What is Satire and how is it used in The Crucible? And is Satire the same as Irony?

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Satire is a literary genre that uses irony, wit, and often sarcasm to expose human flaws and weaknesses; it aims to generate or prompt reform by ridiculing its subject (sometimes quite harshly and sometimes quite indulgently). Irony, then, is a tool often used by satire, but it is not the same thing. Irony is created when there is a discrepancy between expectation and reality. It can be verbal (when one says the opposite of what one means— sarcasm, for example, is often verbally ironic), situational (when the opposite of what one expects to happen actually happens—like, for example, if the fire house burns down), or dramatic (when the reader actually knows more than a character in a text).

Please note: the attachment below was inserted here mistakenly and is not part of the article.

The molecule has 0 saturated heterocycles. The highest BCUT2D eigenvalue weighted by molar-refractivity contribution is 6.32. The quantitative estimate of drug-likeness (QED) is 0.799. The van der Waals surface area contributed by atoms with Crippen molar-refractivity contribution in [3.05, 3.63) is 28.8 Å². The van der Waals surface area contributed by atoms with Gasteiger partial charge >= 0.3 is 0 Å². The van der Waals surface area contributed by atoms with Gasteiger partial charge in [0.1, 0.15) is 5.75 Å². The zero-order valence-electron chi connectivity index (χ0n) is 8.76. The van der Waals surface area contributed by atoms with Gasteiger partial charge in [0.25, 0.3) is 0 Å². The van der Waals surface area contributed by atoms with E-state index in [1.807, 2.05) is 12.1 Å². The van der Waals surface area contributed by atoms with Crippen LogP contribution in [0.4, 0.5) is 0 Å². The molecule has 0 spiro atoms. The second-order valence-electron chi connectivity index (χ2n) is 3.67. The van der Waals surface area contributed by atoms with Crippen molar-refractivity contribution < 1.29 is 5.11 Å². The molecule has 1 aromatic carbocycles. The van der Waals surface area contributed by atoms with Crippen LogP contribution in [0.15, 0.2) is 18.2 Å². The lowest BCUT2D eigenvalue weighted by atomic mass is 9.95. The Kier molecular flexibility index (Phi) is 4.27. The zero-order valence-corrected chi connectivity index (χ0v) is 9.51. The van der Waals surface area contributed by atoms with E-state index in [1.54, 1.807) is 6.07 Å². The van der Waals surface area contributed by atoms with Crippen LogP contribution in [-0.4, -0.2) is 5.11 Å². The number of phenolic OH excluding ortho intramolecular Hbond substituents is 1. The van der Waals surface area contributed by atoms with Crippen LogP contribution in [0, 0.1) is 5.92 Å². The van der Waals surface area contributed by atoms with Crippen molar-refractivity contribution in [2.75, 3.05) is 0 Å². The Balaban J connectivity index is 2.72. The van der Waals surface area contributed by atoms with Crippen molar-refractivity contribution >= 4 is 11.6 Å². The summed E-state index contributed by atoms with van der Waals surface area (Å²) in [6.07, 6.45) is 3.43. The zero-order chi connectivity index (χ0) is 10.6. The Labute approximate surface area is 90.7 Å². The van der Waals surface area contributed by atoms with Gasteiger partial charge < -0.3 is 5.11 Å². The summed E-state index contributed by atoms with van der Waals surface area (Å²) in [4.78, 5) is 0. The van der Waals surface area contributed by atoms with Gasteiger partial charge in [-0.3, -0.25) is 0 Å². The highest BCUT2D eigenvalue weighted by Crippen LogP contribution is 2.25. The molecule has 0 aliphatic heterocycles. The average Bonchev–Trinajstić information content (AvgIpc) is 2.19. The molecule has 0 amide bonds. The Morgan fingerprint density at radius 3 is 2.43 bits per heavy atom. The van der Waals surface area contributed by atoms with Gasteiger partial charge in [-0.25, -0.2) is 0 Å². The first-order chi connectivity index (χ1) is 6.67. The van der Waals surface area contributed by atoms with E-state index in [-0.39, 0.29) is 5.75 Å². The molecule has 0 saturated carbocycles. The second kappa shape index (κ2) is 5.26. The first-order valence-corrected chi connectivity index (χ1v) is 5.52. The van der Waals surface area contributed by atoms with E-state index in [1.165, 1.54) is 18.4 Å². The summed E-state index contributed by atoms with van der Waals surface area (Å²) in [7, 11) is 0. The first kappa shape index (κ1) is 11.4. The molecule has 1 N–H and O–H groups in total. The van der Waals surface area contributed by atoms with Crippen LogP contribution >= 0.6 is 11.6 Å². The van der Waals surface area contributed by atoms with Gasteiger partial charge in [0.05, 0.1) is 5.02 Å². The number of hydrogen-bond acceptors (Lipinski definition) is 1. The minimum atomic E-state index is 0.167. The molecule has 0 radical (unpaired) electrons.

The Crucible combines the circumstances of the Salem Witch Trials of 1692 with the circumstances of the McCarthy hearings conducted by the House UnAmerican Activities Committee in the 1940s and 50s. Senator McCarthy publicly accused more than two...

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